The electric car can reduce your current bill: how good is the solution

The new Ford F-150 Lightning electric utility truck will be used by California-based company PG&E to explore how the car’s vehicle-to-grid technology can interact with the grid and make electricity more reliable.

Ford launched its long-awaited electric F-150 Lightning in May 2021 and began pre-production in September, before revealing sales figures in October 2021 that the F-150 had accumulated over 160,000 bookings, and by December he had over 200,000 reservations.

Among the many delights reserved for the owners of the new F-150 Lightning electric is the role that vehicle-to-charge (V2L) and vehicle-to-home (V2H) technology will play.

Pacific Gas and Electric Company (PG&E) and Ford Motor Company will now work together to explore how the new F-150 Lightning and its two-way Intelligent Backup Power charging capabilities can interact with the grid, as well as provide backup power for homes. in the PG&E service area.

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Ford’s Intelligent Backup Power system allows the F-150 Lightning to automatically start powering the home when connected to the 80-amp Ford Pro charging station and home integration system.

The Intelligent Backup Power system is also paired with a Sunrun solar power system, and when paired with the F-150 Lightning extended-battery system, it can store 131 kWh of power and provide up to 9.6 kW of power, the F-150 actually offers more capacity than many wall-mounted battery units.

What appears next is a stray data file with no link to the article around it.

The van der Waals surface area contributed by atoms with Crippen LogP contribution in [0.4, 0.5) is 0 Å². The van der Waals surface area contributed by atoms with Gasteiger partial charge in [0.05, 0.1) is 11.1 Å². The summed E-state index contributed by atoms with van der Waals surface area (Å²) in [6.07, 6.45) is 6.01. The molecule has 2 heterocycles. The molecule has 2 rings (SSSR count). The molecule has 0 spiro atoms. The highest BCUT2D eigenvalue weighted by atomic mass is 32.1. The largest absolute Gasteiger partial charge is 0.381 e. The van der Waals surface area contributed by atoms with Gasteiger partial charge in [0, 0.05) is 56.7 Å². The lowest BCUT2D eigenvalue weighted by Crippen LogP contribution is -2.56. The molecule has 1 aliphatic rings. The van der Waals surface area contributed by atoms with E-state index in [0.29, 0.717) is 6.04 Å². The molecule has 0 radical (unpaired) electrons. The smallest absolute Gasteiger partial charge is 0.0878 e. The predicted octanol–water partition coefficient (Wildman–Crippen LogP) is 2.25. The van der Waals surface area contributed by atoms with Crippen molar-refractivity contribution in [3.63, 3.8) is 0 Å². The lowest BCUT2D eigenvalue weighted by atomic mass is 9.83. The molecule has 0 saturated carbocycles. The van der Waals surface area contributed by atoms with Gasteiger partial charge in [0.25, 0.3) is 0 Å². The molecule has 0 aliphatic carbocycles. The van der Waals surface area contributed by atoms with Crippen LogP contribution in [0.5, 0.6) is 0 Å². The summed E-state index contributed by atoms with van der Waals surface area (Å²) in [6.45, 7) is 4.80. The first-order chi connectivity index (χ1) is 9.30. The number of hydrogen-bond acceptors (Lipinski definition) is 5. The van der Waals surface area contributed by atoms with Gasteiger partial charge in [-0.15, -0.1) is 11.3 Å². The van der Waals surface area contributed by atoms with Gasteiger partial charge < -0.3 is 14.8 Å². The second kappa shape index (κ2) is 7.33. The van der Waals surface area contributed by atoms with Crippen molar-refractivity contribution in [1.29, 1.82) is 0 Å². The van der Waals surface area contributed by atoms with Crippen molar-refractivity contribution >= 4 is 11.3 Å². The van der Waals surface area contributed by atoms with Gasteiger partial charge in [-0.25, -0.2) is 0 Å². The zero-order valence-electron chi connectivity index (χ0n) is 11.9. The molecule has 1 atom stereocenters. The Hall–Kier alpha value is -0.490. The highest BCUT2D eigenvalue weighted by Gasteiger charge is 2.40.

Ford continues to innovate

“The F-150 Lightning brings new innovations to customers, including the ability to power their homes when they need it most,” said Matt Stover, Ford’s director of charging and energy services.

It is this technology that PG&E is looking to take advantage of in its new announced cooperation with Ford.

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Through an early adoption opportunity, PG&E will explore how Ford’s Intelligent Backup Power technology interconnects with the grid, which is needed to power the truck’s battery, and how it can support customer resilience during grid outages.

“Today, we see revolutionary opportunities at the crossroads of the energy and transportation industries,” said Patti Poppe, CEO of PG&E Corporation.

“As more electric vehicles and new charging technologies become available, it is essential that we better understand how electric vehicles can interact with the grid and how we can best support our customers. By working with carmakers like Ford, we are innovating together for a cleaner, safer and brighter future for all. ”

“It’s a big deal to take this next two-way loading step, which Ford is uniquely positioned to do,” said James D. Farley, Jr., Chief Executive Officer, Ford Motor Company. “We’re excited to get started with PG&E.”

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